i=1

δθ

i

φ

i

(x) .

Using this interpolation for the approximated problem leads to a system

of algebraic equations (as described below).

The left-hand and right-hand sides of the problem equation yield:

A

h

(u

h

, δu

h

) =

N

i=1

N

j=1

A

h

(φ

j

, φ

i

) θ

j

δθ

i

=

N

i=1

N

j=1

A

ij

θ

j

δθ

i

,

F

h

(δu

h

) =

N

i=1

F

h

(φ

i

) δθ

i

=

N

i=1

F

i

δθ

i

,

where the (bi)linearity property is used, and the coeﬃcient matrix

(stiﬀness matrix) and the right-hand-side vector are deﬁned as

follow, respectively:

A

ij

=A

h

(φ

j

, φ

i

) , F

i

=F

h

(φ

i

) .

Now, the approximated problem may be written as

N

i=1

N

j=1

_

A

ij

θ

j

−F

i

_

δθ

i

=0 ∀δθ

i

.

It is (always) true if the expression in brackets equals zero which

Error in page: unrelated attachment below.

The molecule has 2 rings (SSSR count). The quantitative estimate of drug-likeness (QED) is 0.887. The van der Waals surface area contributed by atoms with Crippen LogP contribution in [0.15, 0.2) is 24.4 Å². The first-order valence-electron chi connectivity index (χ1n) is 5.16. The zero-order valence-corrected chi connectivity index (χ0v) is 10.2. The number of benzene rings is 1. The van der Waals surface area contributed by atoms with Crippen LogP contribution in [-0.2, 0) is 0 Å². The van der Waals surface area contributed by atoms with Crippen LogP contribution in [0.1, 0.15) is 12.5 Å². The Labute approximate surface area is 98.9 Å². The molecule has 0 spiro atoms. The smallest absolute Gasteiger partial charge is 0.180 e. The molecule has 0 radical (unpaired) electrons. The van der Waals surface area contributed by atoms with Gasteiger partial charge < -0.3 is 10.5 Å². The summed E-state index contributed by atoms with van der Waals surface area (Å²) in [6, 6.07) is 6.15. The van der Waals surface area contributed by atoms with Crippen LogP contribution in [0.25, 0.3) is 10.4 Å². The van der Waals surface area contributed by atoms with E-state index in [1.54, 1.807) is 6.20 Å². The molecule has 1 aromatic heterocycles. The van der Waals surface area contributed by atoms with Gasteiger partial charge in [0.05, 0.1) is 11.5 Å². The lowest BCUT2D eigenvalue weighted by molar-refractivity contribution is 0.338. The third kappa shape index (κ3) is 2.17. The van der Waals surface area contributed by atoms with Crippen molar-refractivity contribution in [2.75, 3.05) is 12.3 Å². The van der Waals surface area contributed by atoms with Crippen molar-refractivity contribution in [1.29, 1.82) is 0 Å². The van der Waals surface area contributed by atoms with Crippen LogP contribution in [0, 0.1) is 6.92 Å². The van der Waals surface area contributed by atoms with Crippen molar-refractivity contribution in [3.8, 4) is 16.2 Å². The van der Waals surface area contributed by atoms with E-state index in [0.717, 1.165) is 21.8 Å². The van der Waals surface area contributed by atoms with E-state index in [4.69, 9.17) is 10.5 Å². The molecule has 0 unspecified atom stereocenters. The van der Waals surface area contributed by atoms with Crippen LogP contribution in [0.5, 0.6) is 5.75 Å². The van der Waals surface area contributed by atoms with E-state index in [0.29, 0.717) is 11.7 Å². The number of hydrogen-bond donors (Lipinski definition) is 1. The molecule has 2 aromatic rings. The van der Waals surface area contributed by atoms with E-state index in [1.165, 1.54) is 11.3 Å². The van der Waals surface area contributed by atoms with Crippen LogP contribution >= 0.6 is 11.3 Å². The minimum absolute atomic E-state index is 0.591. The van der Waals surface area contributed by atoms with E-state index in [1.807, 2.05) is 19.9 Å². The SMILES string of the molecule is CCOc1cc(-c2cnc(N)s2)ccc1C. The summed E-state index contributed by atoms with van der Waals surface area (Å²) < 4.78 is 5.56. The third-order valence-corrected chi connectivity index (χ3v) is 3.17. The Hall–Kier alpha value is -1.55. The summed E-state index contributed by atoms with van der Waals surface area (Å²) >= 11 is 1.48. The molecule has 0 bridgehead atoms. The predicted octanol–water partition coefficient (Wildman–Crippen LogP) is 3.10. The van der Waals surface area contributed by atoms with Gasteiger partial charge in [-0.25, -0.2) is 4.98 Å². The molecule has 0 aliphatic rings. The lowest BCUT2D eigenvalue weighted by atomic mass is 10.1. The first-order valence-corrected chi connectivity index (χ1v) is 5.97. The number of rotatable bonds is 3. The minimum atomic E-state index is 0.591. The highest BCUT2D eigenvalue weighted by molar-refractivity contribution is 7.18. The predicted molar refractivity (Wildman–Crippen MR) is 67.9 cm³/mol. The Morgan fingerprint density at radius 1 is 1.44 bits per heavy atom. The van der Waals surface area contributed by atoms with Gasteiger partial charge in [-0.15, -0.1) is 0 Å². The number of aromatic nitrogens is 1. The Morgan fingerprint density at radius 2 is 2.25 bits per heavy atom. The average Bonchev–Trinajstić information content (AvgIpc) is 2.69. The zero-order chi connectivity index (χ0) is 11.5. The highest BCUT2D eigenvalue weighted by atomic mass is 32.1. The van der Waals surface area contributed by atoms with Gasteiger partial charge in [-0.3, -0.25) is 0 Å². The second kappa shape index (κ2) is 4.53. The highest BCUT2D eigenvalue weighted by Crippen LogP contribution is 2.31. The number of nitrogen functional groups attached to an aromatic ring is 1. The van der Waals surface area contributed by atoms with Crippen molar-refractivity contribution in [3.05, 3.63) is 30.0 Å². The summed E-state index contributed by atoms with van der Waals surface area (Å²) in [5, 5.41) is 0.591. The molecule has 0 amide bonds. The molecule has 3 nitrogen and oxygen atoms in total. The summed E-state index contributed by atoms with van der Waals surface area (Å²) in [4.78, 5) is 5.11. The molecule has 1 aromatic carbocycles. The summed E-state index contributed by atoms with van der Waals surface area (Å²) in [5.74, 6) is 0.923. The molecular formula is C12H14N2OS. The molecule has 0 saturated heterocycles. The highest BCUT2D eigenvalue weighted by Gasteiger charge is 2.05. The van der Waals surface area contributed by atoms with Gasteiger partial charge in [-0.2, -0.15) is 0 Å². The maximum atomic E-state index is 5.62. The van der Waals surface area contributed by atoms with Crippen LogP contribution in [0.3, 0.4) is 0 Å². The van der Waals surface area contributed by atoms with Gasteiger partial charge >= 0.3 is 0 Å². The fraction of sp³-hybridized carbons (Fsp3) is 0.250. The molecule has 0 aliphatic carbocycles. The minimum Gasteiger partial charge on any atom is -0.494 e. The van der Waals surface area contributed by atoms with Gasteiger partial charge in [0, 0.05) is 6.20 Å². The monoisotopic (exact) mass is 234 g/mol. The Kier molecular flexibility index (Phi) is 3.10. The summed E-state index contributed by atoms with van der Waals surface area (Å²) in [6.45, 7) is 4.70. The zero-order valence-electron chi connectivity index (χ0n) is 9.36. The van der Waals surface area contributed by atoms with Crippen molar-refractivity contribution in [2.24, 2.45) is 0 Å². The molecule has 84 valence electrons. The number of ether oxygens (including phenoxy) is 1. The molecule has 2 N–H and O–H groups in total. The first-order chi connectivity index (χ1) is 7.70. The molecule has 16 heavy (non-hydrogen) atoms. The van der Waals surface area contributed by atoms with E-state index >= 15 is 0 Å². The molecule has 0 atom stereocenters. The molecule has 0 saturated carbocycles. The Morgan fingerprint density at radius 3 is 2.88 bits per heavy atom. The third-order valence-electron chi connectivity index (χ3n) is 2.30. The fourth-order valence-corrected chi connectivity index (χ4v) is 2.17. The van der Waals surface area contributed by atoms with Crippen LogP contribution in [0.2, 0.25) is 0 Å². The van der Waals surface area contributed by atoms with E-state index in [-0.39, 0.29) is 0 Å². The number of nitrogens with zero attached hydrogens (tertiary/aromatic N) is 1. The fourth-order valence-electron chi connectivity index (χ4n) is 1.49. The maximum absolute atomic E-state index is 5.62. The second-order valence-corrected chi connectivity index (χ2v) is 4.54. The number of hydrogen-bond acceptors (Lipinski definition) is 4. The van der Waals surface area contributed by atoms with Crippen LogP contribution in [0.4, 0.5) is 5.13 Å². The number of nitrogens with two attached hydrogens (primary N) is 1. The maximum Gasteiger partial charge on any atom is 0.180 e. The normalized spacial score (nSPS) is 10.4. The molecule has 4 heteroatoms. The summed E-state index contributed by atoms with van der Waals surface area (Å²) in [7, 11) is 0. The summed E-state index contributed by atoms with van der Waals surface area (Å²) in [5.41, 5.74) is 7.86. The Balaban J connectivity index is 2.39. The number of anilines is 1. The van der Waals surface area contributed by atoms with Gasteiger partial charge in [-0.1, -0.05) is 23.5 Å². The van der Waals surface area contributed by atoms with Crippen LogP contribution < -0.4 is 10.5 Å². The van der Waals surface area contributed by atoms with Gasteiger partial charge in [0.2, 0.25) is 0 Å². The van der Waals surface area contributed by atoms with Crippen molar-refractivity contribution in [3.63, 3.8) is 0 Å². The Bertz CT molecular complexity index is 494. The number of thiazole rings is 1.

gives the system of algebraic equations (for θ

j

=?):

N

i=1

A

ij

θ

j

=F

i

.

Example

In the case of our model problem we have

A

ij

=A

h

(φ

j

, φ

i

) =

b

_

a

_

αφ

i

φ

j

+γφ

i

φ

j

_

dx,

F

i

=F

h

(φ

i

) =

b

_

a

f φ

i

dx+

_

ˆ qφ

i

_

x=a

.

Introduction Strong and weak forms Galerkin method Finite element model

Galerkin method

The interpolation and system of algebraic equations

u

h

(x) =

N

j=1

θ

j

φ

j

(x) , δu

h

(x) =

N

i=1

δθ

i

φ

i

(x) .

Using this interpolation for the approximated problem leads to a system

of algebraic equations (as described below).

The coeﬃcient matrix (stiﬀness matrix) and the right-hand-side

vector are deﬁned as follow, respectively:

A

ij

=A

h

(φ

j

, φ

i

) , F

i

=F

h

(φ

i

) .

Now, the approximated problem may be written as

N

i=1

N

j=1

_

A

ij

θ

j